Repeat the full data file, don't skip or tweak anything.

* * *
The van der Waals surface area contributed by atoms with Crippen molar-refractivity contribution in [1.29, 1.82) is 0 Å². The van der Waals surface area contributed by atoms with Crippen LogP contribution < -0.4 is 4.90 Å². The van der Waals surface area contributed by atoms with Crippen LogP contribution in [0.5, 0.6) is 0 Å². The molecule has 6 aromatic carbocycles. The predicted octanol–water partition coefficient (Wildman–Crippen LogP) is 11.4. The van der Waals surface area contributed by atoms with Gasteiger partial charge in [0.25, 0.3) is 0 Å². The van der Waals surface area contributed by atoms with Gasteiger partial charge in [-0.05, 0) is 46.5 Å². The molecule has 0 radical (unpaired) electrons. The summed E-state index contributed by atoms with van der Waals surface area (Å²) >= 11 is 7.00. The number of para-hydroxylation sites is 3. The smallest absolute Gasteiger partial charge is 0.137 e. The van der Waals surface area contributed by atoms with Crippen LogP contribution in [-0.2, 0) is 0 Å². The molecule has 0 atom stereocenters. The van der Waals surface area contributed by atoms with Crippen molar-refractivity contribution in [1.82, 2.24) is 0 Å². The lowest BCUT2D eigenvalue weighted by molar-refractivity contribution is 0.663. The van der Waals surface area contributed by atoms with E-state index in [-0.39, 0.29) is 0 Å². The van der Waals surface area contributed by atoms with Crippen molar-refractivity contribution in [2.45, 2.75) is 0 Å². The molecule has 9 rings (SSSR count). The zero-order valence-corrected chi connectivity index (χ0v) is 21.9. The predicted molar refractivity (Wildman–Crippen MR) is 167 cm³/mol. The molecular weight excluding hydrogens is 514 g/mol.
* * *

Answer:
The van der Waals surface area contributed by atoms with Crippen molar-refractivity contribution in [1.29, 1.82) is 0 Å². The van der Waals surface area contributed by atoms with Crippen LogP contribution < -0.4 is 4.90 Å². The van der Waals surface area contributed by atoms with Crippen LogP contribution in [0.5, 0.6) is 0 Å². The molecule has 6 aromatic carbocycles. The predicted octanol–water partition coefficient (Wildman–Crippen LogP) is 11.4. The van der Waals surface area contributed by atoms with Gasteiger partial charge in [0.25, 0.3) is 0 Å². The van der Waals surface area contributed by atoms with Gasteiger partial charge in [-0.05, 0) is 46.5 Å². The molecule has 0 radical (unpaired) electrons. The summed E-state index contributed by atoms with van der Waals surface area (Å²) >= 11 is 7.00. The number of para-hydroxylation sites is 3. The smallest absolute Gasteiger partial charge is 0.137 e. The van der Waals surface area contributed by atoms with Crippen LogP contribution in [-0.2, 0) is 0 Å². The molecule has 0 atom stereocenters. The van der Waals surface area contributed by atoms with Crippen molar-refractivity contribution in [1.82, 2.24) is 0 Å². The lowest BCUT2D eigenvalue weighted by molar-refractivity contribution is 0.663. The van der Waals surface area contributed by atoms with E-state index in [-0.39, 0.29) is 0 Å². The van der Waals surface area contributed by atoms with Crippen molar-refractivity contribution in [2.45, 2.75) is 0 Å². The molecule has 9 rings (SSSR count). The zero-order valence-corrected chi connectivity index (χ0v) is 21.9. The predicted molar refractivity (Wildman–Crippen MR) is 167 cm³/mol. The molecular weight excluding hydrogens is 514 g/mol.